Pubdate: Sun, 10 Aug 2003
Source: Honolulu Star-Bulletin (HI)
Contact:  2003 Honolulu Star-Bulletin
Section: Raising Cane
Author: Rob Perez 
Bookmark: (Methamphetamine)
Note: To read about the "ice epidemic" in Hawaii, go to .


Earlier this year the scourge was terrorism. Citing the Sept. 11, 2001,
terrorist attacks, local law enforcement representatives lobbied to get
Hawaii's wiretapping law overhauled. Police said they needed the changes to,
among other things, more effectively combat terrorism.

Legislators weren't persuaded. The bill to rewrite the law went nowhere.

Now the scourge is ice.

The crystal meth problem has become so big that authorities say Hawaii's
wiretapping law and others need to be changed so police can more effectively
combat the drug epidemic.

The Legislature didn't bite last session, rightly concerned about eroding
people's privacy rights. And lawmakers should once again be skeptical about the
need to make major changes in the coming session.

The hue and cry for expanding policing powers in the face of a growing ice
problem needs to be carefully evaluated, especially if we're going to start
tinkering with the state Constitution, something that shouldn't be done

Already, the law enforcement community has brandished some suspect numbers in
lobbying for changes. Their estimate of the number of ice users in Hawaii --
roughly one in 10 residents -- appears to be greatly inflated.

That issue notwithstanding, no one disputes that ice is a serious problem, one
that is victimizing more residents as addicts turn to crime to feed their
habit. Something has to be done to stem the tide.

But should we abandon the current requirement for an adversarial court hearing
before authorities can obtain a judge's approval to electronically eavesdrop on
a suspect's private conversations?

Should we allow authorities to question people at the airport using a procedure
that our state's highest court already has determined to be unconstitutional?

The lawmen, waving the ice flag, answer yes. Others say not so fast.

"It seems to me they're using this kind of hysteria over ice and drugs to
basically try to change the rules of the game," said Jack Tonaki, the state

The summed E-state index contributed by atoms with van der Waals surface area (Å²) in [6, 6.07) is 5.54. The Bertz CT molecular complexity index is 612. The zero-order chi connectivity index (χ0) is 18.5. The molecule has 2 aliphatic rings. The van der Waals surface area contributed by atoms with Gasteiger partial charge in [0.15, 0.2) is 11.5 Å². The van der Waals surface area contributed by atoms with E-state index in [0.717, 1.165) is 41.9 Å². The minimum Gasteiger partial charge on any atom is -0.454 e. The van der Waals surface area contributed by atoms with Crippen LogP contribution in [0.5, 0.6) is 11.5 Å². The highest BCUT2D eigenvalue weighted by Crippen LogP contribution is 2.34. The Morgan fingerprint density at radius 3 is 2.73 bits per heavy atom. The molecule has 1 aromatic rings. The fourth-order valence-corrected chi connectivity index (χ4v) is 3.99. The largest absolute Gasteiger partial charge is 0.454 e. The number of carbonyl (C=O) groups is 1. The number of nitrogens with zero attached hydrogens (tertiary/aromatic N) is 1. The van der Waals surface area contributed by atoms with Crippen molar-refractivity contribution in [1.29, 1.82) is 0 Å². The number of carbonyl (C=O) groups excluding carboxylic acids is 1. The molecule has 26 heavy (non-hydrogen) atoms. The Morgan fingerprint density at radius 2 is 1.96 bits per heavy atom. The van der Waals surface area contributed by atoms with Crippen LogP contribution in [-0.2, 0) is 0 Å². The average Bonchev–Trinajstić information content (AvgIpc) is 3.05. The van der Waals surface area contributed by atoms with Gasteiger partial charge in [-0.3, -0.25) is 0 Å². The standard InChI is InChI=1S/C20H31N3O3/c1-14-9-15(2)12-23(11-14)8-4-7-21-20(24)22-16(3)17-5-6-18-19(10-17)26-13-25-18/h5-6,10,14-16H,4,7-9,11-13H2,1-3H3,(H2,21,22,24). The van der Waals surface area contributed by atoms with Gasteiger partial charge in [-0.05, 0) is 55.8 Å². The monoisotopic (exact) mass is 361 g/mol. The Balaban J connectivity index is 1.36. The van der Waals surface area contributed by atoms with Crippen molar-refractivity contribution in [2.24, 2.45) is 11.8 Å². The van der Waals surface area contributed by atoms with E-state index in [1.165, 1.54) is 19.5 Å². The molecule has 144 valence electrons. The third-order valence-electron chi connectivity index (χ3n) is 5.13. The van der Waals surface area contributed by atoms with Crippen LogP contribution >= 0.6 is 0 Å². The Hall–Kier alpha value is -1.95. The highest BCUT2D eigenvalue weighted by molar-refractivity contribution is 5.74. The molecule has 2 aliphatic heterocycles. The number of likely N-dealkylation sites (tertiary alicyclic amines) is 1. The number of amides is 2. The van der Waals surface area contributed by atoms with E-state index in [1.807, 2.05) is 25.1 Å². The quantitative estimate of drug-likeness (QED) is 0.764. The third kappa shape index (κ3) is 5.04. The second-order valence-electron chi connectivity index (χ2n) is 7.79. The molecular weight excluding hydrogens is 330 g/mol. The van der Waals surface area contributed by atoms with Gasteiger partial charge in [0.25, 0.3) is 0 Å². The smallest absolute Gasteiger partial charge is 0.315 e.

public defender.

"The ever-shifting rationale shows it's not about ice, it's not about
terrorism," said Brent White, legal director for the American Civil Liberties
Union of Hawaii. "It's about increasing the power of government at the expense
of our constitutional rights."

Police and prosecutors want Hawaii's wiretapping statute to be more in line
with federal law, which doesn't require the court to appoint an attorney to
oppose the government's confidential request for a wiretap. Hawaii's law is
unique in that regard, authorities say.

Because of the difference in the laws, evidence obtained via federal wiretaps
can't be used in state courts. That results in as many as 100 suspects going
untried each year because the alleged offenses fall short of federal
jurisdiction and the state can't use the evidence, law enforcement officials

Thomas Phillips, Maui police chief, said the proposed change would not make it
easier to get a wiretap because the same information still would have to be
presented to the court to justify the wiretap.

As it stands now, state and county officials rarely seek such authority because
of the hurdles involved.

But when wiretaps are requested, whether here or on the mainland, they rarely
are rejected, according to national figures.

Of 1,359 requests made by federal and state authorities nationwide last year,
only one was turned down, said Joshua Dratel, a New York attorney and board
member with the National Association of Criminal Defense Lawyers. Since 1991,
more than 13,000 requests have been made nationally, and only four were denied,
Dratel said.

Like their counterparts on the mainland, Hawaii police and prosecutors would
like to have the ability to get their wiretap requests "rubber stamped" by the
court without an attorney raising objections, Dratel said.

Phillips said Maui police use wiretaps, but he declined to say how often or
when the last request was rejected.

The offices of the U.S. attorney and city prosecutor didn't respond to a
request for comment.

Because federal authorities have greater resources and don't have to go through
an adversarial hearing to get a wiretap, it makes sense for Maui police to
partner with the feds on large-scale drug investigations, Phillips said.

As part of their push for more enforcement tools to combat the ice problem,
police and prosecutors also are seeking to reinstitute a program known as "Walk
and Talk" at the Honolulu airport.

The program essentially was a form of profiling. Someone fitting a certain
profile in appearance or behavior would be approached by officers, who would
talk to the person as they walked through the airport. The idea was to keep
"talking" to the suspect until he or she consented to a drug search.

Even though the practice has been permitted on the mainland, Hawaii's high
court in the early 1990s declared it unconstitutional, meaning the state
constitution would have to be amended before "Walk and Talk" could be

Tonaki said the practice, which tended to target certain racial groups, was so
inherently intrusive and offensive that the high court deemed it a form of
unreasonable search and seizure.

And now authorities want to reinstitute "Walk and Talk," presumably on the
grounds similar programs are permitted elsewhere.

Our high court, however, already has spoken. Let's not amend the constitution
to make a wrong a right.

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